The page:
Q: I’m wondering if you can provide guidance on how people with single-member LLCs typically fill out W-9s: do they use their SSN, or do they provide their EIN?
Thank you to Rachel Rey, owner of RaRey Agency, LLC, for that great question! IRS Form W-9 is a tax form that businesses will commonly send to independent contractors, freelancers, and gig workers after they hire them to gather the tax information the business needs to file the 1099 form. Since this is a form that many business owners—as well as independent contractors, investors, and home owners—need to be familiar with, we wanted to explain the W-9 form on our blog. What is the W-9 form, who fills it out, and how is it used?
Who Needs to Fill Out IRS Form W-9?
IRS Form W-9, Request for Taxpayer Identification and Certification is most commonly used by businesses that hire independent contractors, in order to collect the contractors’ tax information. The business sends the W-9 form to the independent contractor, who completes it and sends it back. However, banks and brokerage firms also send out W-9s to their clients to gather information in order to report other kinds of income, including:
- Real estate transactions
- Mortgage interest paid by the home owner
- Acquisition or abandonment of secured property
- Cancellation of debt
- IRA contributions
How do I fill out the W-9 form?
As tax forms go, the W-9 is fairly short and simple. Here’s what you need to include on the W-9:
- Your name
- Business name (if different)
- Your tax classification (for example, sole proprietor, S-corp, etc.)
- Exemptions, if any (doesn’t apply to individuals)
- Your address
- Requester’s name and address (optional)
- Account number(s) (optional)
- Taxpayer ID number (SSN, EIN, or ITIN)
- Signature and date
Check out our complete guide to filing taxes as an independent contractor.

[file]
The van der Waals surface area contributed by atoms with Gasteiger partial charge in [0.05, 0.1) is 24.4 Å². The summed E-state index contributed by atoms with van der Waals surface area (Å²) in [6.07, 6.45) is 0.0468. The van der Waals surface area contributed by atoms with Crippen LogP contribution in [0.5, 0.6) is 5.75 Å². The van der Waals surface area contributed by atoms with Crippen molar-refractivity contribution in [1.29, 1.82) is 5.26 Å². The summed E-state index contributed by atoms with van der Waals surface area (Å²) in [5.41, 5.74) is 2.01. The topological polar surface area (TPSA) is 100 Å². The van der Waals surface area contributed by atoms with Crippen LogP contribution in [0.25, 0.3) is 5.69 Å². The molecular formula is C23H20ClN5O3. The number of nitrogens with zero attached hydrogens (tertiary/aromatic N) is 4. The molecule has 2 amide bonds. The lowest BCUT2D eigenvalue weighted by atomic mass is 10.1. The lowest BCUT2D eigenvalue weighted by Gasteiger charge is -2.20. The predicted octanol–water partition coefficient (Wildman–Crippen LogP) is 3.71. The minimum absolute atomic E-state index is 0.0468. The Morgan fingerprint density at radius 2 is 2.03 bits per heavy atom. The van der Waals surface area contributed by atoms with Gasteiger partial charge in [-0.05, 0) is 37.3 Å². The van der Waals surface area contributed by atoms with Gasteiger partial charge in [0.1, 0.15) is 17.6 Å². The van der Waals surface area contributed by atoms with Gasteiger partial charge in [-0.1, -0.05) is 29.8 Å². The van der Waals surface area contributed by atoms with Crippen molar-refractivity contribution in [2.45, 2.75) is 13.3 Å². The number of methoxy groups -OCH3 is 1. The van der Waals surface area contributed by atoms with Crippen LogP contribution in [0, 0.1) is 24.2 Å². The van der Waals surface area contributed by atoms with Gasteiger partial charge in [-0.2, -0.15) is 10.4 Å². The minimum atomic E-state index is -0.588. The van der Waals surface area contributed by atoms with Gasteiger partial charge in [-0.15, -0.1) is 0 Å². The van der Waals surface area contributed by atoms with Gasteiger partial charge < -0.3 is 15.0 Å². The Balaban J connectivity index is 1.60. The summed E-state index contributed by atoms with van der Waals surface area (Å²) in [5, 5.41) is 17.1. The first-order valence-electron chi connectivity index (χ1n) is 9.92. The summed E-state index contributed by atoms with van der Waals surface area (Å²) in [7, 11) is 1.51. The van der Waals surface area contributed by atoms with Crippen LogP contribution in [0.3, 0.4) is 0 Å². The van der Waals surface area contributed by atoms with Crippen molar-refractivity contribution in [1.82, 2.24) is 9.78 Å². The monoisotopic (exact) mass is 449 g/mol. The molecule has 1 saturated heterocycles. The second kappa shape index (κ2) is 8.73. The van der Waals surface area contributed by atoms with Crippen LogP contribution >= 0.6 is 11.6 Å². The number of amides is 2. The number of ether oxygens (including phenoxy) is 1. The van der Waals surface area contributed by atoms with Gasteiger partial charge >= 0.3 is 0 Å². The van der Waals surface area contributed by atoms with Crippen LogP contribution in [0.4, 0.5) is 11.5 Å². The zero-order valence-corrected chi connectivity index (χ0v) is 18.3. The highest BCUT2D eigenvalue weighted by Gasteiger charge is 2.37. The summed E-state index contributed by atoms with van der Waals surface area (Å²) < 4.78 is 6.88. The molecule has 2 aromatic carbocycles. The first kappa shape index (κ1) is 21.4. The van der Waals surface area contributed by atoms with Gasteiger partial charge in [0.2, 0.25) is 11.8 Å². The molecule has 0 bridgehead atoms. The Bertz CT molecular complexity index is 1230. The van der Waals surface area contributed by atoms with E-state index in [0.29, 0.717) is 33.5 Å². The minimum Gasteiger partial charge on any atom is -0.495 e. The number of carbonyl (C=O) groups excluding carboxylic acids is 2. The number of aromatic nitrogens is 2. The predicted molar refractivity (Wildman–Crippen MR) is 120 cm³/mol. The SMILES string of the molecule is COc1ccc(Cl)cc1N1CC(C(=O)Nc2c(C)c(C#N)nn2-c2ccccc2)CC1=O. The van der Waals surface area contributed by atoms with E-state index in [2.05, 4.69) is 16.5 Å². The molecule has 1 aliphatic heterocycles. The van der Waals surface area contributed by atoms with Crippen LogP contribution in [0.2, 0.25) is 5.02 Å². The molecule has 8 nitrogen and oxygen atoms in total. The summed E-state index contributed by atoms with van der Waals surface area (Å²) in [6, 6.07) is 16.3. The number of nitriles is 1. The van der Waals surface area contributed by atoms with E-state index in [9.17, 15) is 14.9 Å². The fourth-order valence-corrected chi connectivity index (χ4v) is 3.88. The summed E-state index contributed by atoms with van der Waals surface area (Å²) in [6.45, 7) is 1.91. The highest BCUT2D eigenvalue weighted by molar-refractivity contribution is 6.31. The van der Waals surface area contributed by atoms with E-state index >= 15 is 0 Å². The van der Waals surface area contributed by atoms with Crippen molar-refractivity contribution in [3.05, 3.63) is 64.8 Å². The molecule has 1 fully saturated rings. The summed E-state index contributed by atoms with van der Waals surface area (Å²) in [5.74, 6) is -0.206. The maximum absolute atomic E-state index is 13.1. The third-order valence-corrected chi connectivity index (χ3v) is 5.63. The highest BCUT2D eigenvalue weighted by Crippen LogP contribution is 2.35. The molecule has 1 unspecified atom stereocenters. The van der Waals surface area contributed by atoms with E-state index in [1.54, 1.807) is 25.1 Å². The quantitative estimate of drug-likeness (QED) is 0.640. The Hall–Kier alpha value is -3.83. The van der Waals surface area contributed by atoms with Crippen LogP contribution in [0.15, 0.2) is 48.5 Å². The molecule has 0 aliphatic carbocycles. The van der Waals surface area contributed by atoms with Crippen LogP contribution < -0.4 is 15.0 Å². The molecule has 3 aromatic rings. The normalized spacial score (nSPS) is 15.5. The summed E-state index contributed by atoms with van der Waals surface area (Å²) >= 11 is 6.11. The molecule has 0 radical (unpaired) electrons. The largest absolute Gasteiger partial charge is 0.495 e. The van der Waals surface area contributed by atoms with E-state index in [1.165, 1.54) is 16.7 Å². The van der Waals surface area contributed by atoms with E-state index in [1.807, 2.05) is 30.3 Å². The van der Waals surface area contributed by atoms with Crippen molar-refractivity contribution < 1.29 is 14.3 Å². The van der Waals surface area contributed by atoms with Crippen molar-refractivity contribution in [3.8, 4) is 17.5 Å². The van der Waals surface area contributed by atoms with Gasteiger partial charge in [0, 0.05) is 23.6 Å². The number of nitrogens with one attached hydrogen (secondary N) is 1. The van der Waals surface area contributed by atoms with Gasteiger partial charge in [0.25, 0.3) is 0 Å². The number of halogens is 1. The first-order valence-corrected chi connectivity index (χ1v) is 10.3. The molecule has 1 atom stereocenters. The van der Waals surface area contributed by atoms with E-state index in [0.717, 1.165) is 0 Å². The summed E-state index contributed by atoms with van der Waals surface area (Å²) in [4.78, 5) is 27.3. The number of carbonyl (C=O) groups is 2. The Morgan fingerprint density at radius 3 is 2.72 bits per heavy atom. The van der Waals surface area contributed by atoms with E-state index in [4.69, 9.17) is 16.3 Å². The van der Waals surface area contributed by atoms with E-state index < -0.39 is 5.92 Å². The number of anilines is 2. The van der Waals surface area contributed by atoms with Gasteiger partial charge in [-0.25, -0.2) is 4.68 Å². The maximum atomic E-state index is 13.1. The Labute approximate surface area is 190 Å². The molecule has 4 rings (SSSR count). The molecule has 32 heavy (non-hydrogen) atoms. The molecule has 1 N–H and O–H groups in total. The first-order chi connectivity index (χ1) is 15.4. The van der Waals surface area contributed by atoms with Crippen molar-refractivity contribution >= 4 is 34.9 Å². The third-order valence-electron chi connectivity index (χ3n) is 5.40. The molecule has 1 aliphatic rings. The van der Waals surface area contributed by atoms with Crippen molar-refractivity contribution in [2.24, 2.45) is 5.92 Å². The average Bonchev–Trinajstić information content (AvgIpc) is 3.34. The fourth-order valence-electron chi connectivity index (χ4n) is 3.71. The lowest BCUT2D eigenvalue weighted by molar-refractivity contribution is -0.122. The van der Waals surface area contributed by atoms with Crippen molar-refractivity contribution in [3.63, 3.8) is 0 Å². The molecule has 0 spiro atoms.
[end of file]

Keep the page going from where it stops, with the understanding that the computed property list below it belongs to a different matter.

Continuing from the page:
Should I use my SSN or EIN on the W-9 Form?
That depends. Obviously if you don’t have an EIN, you will need to use your SSN on this form. If you are a single-member LLC or a sole proprietor who has an Employer Identification Number (EIN), you can choose whether to include your social security number (SSN) or EIN on the W-9 Form. Typically, it’s a good idea to use your EIN, since sharing your SSN leaves you more vulnerable to identity theft. The only reason to use your SSN instead is if you are doing work that is unrelated to your business.
Find out how to get an EIN.
What is backup withholding?
If the IRS notifies you that you’re subject to backup withholding, this is probably because you didn’t give them the correct tax ID number or repeatedly under-reported your income on past tax returns. If you’re subject to backup withholding, the person paying you must withhold 24% of your income and pay it to the IRS.
Using a W-9 Form as a Business Owner
If you’re a business owner who hires independent contractors, it’s your responsibility to send the contractor a W-9 form before he or she starts work. If you don’t send out a W-9 form, you could have trouble completing your 1099 Form when tax season comes around.